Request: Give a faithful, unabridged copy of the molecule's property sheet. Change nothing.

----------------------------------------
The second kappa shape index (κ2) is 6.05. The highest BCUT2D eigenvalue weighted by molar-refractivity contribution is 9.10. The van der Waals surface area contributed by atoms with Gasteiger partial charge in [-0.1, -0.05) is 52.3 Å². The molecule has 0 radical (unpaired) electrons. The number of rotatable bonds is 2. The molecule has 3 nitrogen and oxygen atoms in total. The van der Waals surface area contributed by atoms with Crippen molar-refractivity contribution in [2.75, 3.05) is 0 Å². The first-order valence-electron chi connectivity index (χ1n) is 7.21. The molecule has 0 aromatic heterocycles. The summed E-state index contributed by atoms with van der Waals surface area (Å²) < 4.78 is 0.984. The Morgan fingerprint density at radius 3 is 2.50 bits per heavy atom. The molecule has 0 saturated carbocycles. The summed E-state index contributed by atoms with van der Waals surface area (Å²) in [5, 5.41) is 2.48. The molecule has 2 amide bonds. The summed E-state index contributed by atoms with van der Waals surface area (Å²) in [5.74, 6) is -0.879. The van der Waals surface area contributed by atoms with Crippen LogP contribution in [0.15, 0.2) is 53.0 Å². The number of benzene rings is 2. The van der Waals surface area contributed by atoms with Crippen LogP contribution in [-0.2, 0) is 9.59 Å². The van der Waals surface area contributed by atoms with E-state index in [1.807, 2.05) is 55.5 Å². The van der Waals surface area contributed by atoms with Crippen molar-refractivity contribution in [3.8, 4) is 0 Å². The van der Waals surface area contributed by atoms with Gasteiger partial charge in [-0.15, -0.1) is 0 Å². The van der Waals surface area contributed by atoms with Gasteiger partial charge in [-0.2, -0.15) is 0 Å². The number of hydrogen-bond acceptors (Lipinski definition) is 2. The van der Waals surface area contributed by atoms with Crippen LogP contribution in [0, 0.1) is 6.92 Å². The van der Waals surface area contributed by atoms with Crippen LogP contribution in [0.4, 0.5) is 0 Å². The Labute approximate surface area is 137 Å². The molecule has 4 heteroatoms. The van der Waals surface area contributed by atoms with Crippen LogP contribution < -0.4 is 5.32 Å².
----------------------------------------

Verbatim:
The second kappa shape index (κ2) is 6.05. The highest BCUT2D eigenvalue weighted by molar-refractivity contribution is 9.10. The van der Waals surface area contributed by atoms with Gasteiger partial charge in [-0.1, -0.05) is 52.3 Å². The molecule has 0 radical (unpaired) electrons. The number of rotatable bonds is 2. The molecule has 3 nitrogen and oxygen atoms in total. The van der Waals surface area contributed by atoms with Crippen molar-refractivity contribution in [2.75, 3.05) is 0 Å². The first-order valence-electron chi connectivity index (χ1n) is 7.21. The molecule has 0 aromatic heterocycles. The summed E-state index contributed by atoms with van der Waals surface area (Å²) < 4.78 is 0.984. The Morgan fingerprint density at radius 3 is 2.50 bits per heavy atom. The molecule has 0 saturated carbocycles. The summed E-state index contributed by atoms with van der Waals surface area (Å²) in [5, 5.41) is 2.48. The molecule has 2 amide bonds. The summed E-state index contributed by atoms with van der Waals surface area (Å²) in [5.74, 6) is -0.879. The van der Waals surface area contributed by atoms with Crippen LogP contribution in [0.15, 0.2) is 53.0 Å². The number of benzene rings is 2. The van der Waals surface area contributed by atoms with Crippen LogP contribution in [-0.2, 0) is 9.59 Å². The van der Waals surface area contributed by atoms with E-state index in [1.807, 2.05) is 55.5 Å². The van der Waals surface area contributed by atoms with Crippen molar-refractivity contribution in [3.8, 4) is 0 Å². The van der Waals surface area contributed by atoms with Gasteiger partial charge in [-0.15, -0.1) is 0 Å². The van der Waals surface area contributed by atoms with Gasteiger partial charge in [-0.2, -0.15) is 0 Å². The number of hydrogen-bond acceptors (Lipinski definition) is 2. The van der Waals surface area contributed by atoms with Crippen LogP contribution in [0, 0.1) is 6.92 Å². The van der Waals surface area contributed by atoms with Crippen LogP contribution in [0.4, 0.5) is 0 Å². The Labute approximate surface area is 137 Å². The molecule has 4 heteroatoms. The van der Waals surface area contributed by atoms with Crippen LogP contribution < -0.4 is 5.32 Å².